DP World’s $421 million acquisition of UK-based P&O Ferries allow the global port operator to tap rising interest in shortsea services from shippers ahead of the United Kingdom’s exit from the European Union, while extending its reach beyond the terminal.
The takeover, announced earlier this week, follows the Dubai-based terminal operator’s $765 million acquisition of European shortsea and feeder specialist Unifeeder in August last year, both of which will strengthen DP World’s intra-Europe business.
Shortsea demand drivers
Demand for shortsea shipping options has grown with the steady deployment of mega-ships on the Asia-North Europe trade. More than 20 vessels of 20,000 TEU and above will be delivered this year alone, and that trend increases the need for transit services connecting hub gateways to smaller ports outside the mainline services, many of which lack the necessary infrastructure — not to mention demand — to attract mega-ship calls.
Another driver is Brexit. With the United Kingdom’s exit from the European Union little over a month away and no signs negotiators might consider some kind of transition period, concerns are mounting over potential customs inspection delays at the already congested Calais-Dover trade corridor and shippers are searching for alternatives. The ferry route handles 75 percent of all roll-on/roll-off (ro-ro) freight arriving by ferry from Europe every year, more than 4 million accompanied trucking units — i.e., truck, trailer, and driver. An estimated 14,000 trucks cross the UK-EU border every day, and 53 percent of UK imports originate in Europe, with the port of Dover handling 17 percent of the UK total trade in goods.
There are unlikely to be enough customs officers to handle the inspections at the UK ferry terminal that in any case was never designed for that purpose and does not have the facilities, customs experts and forwarders tell JOC.com
P&O Ferries handles around 2.5 million freight units a year on its fleet of 21 vessels on the short sea, North Sea, and Irish Sea sectors, calling at 11 ports and operating 30,000 voyages a year between Britain, France, Northern Ireland, the Republic of Ireland, the Netherlands, and Belgium. P&O Ferries calculates freight units as accompanied and unaccompanied trailers of cargo.
DP World Chairman Sultan Ahmed Bin Sulayem, who said last week that indecisive UK politicians were hurting his company’s ability to plan for Brexit, said P&O Ferries would build on last year’s acquisition of Unifeeder.
“This transaction is in line with our strategy to grow in complementary sectors, strengthen our product offering and play a wider role in the global supply chain as a trade enabler,” he said.
Main line competition
The desire to control global end-to-end container logistics is a strategy that mirrors those being employed by container lines, most notably Maersk Group, which is using in-house units Maersk Line, APM Terminals, and Damco to give customers one stop for all their supply chain needs. Other carriers such as CMA CGM, Mediterranean Shipping, and Cosco Shipping are also pursuing this strategy in varying degrees.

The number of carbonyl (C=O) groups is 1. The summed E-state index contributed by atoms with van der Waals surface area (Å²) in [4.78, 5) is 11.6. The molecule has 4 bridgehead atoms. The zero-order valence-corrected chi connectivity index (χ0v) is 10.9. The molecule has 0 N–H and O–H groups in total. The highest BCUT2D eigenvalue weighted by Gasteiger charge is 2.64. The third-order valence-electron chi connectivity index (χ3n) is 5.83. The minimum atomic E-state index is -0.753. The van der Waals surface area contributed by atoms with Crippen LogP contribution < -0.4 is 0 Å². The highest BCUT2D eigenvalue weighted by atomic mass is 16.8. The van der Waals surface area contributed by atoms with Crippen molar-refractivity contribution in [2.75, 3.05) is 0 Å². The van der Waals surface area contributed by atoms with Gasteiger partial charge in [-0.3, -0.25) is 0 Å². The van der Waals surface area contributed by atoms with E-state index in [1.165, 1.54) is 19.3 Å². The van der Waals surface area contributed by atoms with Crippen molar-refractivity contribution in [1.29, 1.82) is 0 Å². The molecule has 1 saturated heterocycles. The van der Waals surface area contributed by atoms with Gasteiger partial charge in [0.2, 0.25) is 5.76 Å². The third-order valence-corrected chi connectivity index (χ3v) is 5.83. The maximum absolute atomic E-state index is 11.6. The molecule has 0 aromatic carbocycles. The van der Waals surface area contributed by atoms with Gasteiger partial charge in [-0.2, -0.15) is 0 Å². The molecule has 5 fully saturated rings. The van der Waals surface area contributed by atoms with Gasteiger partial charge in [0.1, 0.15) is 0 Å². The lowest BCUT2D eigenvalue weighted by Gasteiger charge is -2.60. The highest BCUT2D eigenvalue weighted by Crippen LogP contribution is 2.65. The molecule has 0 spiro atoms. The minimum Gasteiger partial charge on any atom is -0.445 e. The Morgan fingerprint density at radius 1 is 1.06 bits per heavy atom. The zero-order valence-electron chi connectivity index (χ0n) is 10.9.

“The ever-growing deployment of ultra-large container vessels has made high quality connectivity from hub terminals crucial for our customers, and Unifeeder is a best-in-class logistics provider in this space with a strong reputation in Europe,” said the DP World CEO.
Hans Meeder, Unifeeder country manager for Benelux and Northern France, said the company was preparing for Brexit and was spreading the word on the benefits of using shortsea for Europe–UK cargo traffic as opposed to ferry.
“We see the advantage of using shortsea gaining more relevance,” he told business leaders at a recent port of Antwerp Brexit briefing in London. “We are used to working with customs procedures and our systems are connected to the local port community systems with direct access to customs authorities and to all the formalities required for international shipping.”
The Aarhus-based carrier operates in two distinct markets. Its feeder unit transports containers from large European hubs to regional ports for the major ocean container carriers, and its shortsea division provides multi-modal door-to-door transport of full-load containerized cargo for shippers across Europe, combining sea transport with third-party road and/or rail logistics services.
However, not all shortsea operators are experiencing rising demand. An Alphaliner’s analysis of all tonnage deployed on the intra-North Europe routes from 2009 to 2019 shows that the share of Northern European shortsea and feeder capacity controlled by main line operators (MSC, Maersk, CMA CGM, and Hapag-Lloyd) has increased from 34 percent to 56 percent over the last decade.
This comes at the expense of independent shortsea carriers and common feeder operators in Northern Europe. Meanwhile, Cosco has also been building its presence in North Europe in recent years, aided by the inclusion of OOCL’s long-standing activities in the market.